A community has distinguishing features that define the identity of it. Of such traits, the language assumes a remarkable role. Also Gasperina has its own “official” language, a dialect with its peculiarities. The phoneme that mostly characterizes the Gasperinese dialect is a dental cacuminal, represented by the grapheme –ḍ- (cfr. Dictionary of the dialects of the Southern Calabria by Giuseppe Antonio Martino), corresponding to the Italian language letter –l– geminate, and traceable in some dialect words as chiḍu (that), ceḍu (bird), spaḍa (shoulder), gneḍu (lamb). This sound also comes to be the reason for sarcasm from the neighboring countries that call the Gasperinesis viḍi, viḍi, expression that the linguistic Gasperinese tradition brings in the sentence ‘u tempu hàcia viḍi, viḍi (it drizzles – cfr. Words and others of the dialect of Gasperina by Gori Celia).
As in the other Calabrian languages, the Gasperinese shows influences coming from the other people’s languages, people that came in Calabria during the centuries. Terms related to the ancient Greek, the Latin, the French, the Spanish can be found, but also to the English, thanks to the coming back home of emigrants that lived in the United States of America. For some phonemes, therefore, graphemes coming from the languages that have left trace in the Gasperinese dialect are used. A demonstration of this is the graphema –χ- (aspirate ch) Greek; the best example of the use of this grapheme can be found in the dialect term χialona (turtle) that remembers, both in the meaning and in the sound, the ancient Greek term χeλώnη (chelòne).
The –i–, followed by a vocal at the beginning of word, or in intervocalic position in body of word, or in position between the –h– and a vowel, assumes the role and sound of semiconsonant and, in such case, it is represented by the grapheme –j– (jod used in the archaic Greek language, corresponding to –i– followed by vocal). Example: chjanu (slow), Jiricuccu (street of the town), jinoṣṭṛa (broom).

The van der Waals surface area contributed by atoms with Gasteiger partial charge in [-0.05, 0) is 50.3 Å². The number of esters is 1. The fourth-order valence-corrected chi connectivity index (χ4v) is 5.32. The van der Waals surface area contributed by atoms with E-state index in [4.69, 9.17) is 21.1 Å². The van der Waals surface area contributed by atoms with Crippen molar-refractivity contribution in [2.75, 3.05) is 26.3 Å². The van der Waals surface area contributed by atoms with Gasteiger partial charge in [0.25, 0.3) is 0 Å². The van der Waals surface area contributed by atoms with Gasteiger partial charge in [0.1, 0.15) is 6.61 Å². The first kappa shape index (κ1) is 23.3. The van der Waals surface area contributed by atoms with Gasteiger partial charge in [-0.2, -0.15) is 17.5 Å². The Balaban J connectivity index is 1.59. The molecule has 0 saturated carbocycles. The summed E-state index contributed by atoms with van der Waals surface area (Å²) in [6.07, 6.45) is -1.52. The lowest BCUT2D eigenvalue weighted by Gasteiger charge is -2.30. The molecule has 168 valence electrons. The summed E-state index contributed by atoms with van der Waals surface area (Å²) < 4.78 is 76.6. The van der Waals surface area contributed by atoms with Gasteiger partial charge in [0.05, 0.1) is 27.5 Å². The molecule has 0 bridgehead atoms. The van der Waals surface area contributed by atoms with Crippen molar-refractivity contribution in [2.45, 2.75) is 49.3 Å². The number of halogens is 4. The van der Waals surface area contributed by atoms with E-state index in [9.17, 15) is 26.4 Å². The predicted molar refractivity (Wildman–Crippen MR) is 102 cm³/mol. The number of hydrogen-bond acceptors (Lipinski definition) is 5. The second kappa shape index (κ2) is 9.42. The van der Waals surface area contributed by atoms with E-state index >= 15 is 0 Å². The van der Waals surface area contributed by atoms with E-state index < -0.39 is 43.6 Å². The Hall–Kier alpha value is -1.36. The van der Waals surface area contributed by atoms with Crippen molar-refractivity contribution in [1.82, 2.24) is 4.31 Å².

The –h– assumes value of consonant veil fricative, initial or intervocalic (cfr. New Dialect Dictionary of the Calabria by Gerhard Rohlfs). By itself, it is a phonetic change where the Latin initial –f– is converted in one glottal –h-; this change, once present especially in the Spanish language, today we can find it in some dialects of southern Spain (Andalusia, Estremadura.), and in some areas in Calabria. Examples of Gasperinese terms: hicu (fig), cahè (coffee), arrahara (slow tired proceeding).
Other typical sounds of the Gasperinese dialect are traceable in some connections such as: –ḍṛ– (nḍṛaca, portulaca); –ṣṭṛ- (ṣṭṛata, street; noṣṭṛu, our) e –ṭṛ- (ṭṛacca, railway; paṭṛa, father)
We should underline that in the Gasperinese language there can be, according to the context, the use of the occlusive voiced labial –b– or the allophone –v-. It is said: vaju a Brisi (I go to Brisi) or ‘a huntana ‘e Vrisi (the fountain of Vrisi); for the pronoun vui (you), we can find for example: ṭṛa de vui (between you) or vegnu cu‘ bui (I come with you). Terms used in the Gasperinese language, also inserted in the dialects of some neighboring countries, are cciòmu (child) and cciòma (child/children).